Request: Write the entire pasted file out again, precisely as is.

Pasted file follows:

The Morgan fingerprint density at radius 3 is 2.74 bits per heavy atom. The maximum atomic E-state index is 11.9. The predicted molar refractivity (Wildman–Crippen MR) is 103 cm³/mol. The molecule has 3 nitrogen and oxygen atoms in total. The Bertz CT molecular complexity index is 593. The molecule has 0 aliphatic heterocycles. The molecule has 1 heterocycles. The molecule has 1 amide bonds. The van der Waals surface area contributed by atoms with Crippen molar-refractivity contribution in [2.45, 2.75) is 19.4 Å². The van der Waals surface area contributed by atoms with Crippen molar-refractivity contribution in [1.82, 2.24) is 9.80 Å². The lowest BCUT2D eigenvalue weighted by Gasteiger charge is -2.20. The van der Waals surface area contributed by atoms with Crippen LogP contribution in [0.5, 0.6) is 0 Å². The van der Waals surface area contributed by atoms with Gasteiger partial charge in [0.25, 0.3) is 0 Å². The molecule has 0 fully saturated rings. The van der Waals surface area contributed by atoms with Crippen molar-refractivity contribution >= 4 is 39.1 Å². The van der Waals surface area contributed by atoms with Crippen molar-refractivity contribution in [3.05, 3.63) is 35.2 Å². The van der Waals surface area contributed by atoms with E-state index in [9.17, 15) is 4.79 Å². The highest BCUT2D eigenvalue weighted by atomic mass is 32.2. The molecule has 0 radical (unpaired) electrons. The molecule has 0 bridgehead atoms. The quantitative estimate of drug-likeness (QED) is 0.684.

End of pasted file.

The Morgan fingerprint density at radius 3 is 2.74 bits per heavy atom. The maximum atomic E-state index is 11.9. The predicted molar refractivity (Wildman–Crippen MR) is 103 cm³/mol. The molecule has 3 nitrogen and oxygen atoms in total. The Bertz CT molecular complexity index is 593. The molecule has 0 aliphatic heterocycles. The molecule has 1 heterocycles. The molecule has 1 amide bonds. The van der Waals surface area contributed by atoms with Crippen molar-refractivity contribution in [2.45, 2.75) is 19.4 Å². The van der Waals surface area contributed by atoms with Crippen molar-refractivity contribution in [1.82, 2.24) is 9.80 Å². The lowest BCUT2D eigenvalue weighted by Gasteiger charge is -2.20. The van der Waals surface area contributed by atoms with Crippen LogP contribution in [0.5, 0.6) is 0 Å². The van der Waals surface area contributed by atoms with Gasteiger partial charge in [0.25, 0.3) is 0 Å². The molecule has 0 fully saturated rings. The van der Waals surface area contributed by atoms with Crippen molar-refractivity contribution >= 4 is 39.1 Å². The van der Waals surface area contributed by atoms with Crippen molar-refractivity contribution in [3.05, 3.63) is 35.2 Å². The van der Waals surface area contributed by atoms with E-state index in [9.17, 15) is 4.79 Å². The highest BCUT2D eigenvalue weighted by atomic mass is 32.2. The molecule has 0 radical (unpaired) electrons. The molecule has 0 bridgehead atoms. The quantitative estimate of drug-likeness (QED) is 0.684.